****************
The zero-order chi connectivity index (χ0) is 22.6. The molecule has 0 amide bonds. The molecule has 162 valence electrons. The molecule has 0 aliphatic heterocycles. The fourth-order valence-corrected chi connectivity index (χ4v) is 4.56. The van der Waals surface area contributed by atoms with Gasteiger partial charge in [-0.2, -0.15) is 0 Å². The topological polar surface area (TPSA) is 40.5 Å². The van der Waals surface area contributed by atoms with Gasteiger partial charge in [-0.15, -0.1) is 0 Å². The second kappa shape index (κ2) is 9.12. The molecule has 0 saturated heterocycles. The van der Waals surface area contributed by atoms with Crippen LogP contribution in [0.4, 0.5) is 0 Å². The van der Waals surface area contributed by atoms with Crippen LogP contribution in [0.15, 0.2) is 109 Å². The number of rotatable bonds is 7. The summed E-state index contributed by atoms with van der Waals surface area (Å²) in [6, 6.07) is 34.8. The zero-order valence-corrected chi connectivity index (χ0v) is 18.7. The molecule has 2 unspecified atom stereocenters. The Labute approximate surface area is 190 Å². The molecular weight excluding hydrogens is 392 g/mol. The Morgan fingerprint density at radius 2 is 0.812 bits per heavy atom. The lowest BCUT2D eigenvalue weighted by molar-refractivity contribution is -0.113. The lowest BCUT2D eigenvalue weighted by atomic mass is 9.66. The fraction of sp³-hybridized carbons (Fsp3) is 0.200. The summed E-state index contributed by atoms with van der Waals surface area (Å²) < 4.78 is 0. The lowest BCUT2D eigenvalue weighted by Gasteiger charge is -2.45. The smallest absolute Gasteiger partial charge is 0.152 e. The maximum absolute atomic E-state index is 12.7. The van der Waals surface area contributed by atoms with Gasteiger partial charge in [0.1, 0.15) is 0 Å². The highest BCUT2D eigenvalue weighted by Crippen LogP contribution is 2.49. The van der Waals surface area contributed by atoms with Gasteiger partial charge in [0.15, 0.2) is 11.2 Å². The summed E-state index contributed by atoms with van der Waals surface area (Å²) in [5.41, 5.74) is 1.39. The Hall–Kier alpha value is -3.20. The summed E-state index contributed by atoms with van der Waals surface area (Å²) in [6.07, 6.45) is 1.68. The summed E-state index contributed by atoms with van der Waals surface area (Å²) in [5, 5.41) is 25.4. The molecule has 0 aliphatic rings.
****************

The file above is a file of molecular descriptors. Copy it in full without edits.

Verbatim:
The zero-order chi connectivity index (χ0) is 22.6. The molecule has 0 amide bonds. The molecule has 162 valence electrons. The molecule has 0 aliphatic heterocycles. The fourth-order valence-corrected chi connectivity index (χ4v) is 4.56. The van der Waals surface area contributed by atoms with Gasteiger partial charge in [-0.2, -0.15) is 0 Å². The topological polar surface area (TPSA) is 40.5 Å². The van der Waals surface area contributed by atoms with Gasteiger partial charge in [-0.15, -0.1) is 0 Å². The second kappa shape index (κ2) is 9.12. The molecule has 0 saturated heterocycles. The van der Waals surface area contributed by atoms with Crippen LogP contribution in [0.4, 0.5) is 0 Å². The van der Waals surface area contributed by atoms with Crippen LogP contribution in [0.15, 0.2) is 109 Å². The number of rotatable bonds is 7. The summed E-state index contributed by atoms with van der Waals surface area (Å²) in [6, 6.07) is 34.8. The zero-order valence-corrected chi connectivity index (χ0v) is 18.7. The molecule has 2 unspecified atom stereocenters. The Labute approximate surface area is 190 Å². The molecular weight excluding hydrogens is 392 g/mol. The Morgan fingerprint density at radius 2 is 0.812 bits per heavy atom. The lowest BCUT2D eigenvalue weighted by molar-refractivity contribution is -0.113. The lowest BCUT2D eigenvalue weighted by atomic mass is 9.66. The fraction of sp³-hybridized carbons (Fsp3) is 0.200. The summed E-state index contributed by atoms with van der Waals surface area (Å²) < 4.78 is 0. The lowest BCUT2D eigenvalue weighted by Gasteiger charge is -2.45. The smallest absolute Gasteiger partial charge is 0.152 e. The maximum absolute atomic E-state index is 12.7. The van der Waals surface area contributed by atoms with Gasteiger partial charge in [0.1, 0.15) is 0 Å². The highest BCUT2D eigenvalue weighted by Crippen LogP contribution is 2.49. The van der Waals surface area contributed by atoms with Gasteiger partial charge in [0.15, 0.2) is 11.2 Å². The summed E-state index contributed by atoms with van der Waals surface area (Å²) in [5.41, 5.74) is 1.39. The Hall–Kier alpha value is -3.20. The summed E-state index contributed by atoms with van der Waals surface area (Å²) in [6.07, 6.45) is 1.68. The summed E-state index contributed by atoms with van der Waals surface area (Å²) in [5, 5.41) is 25.4. The molecule has 0 aliphatic rings.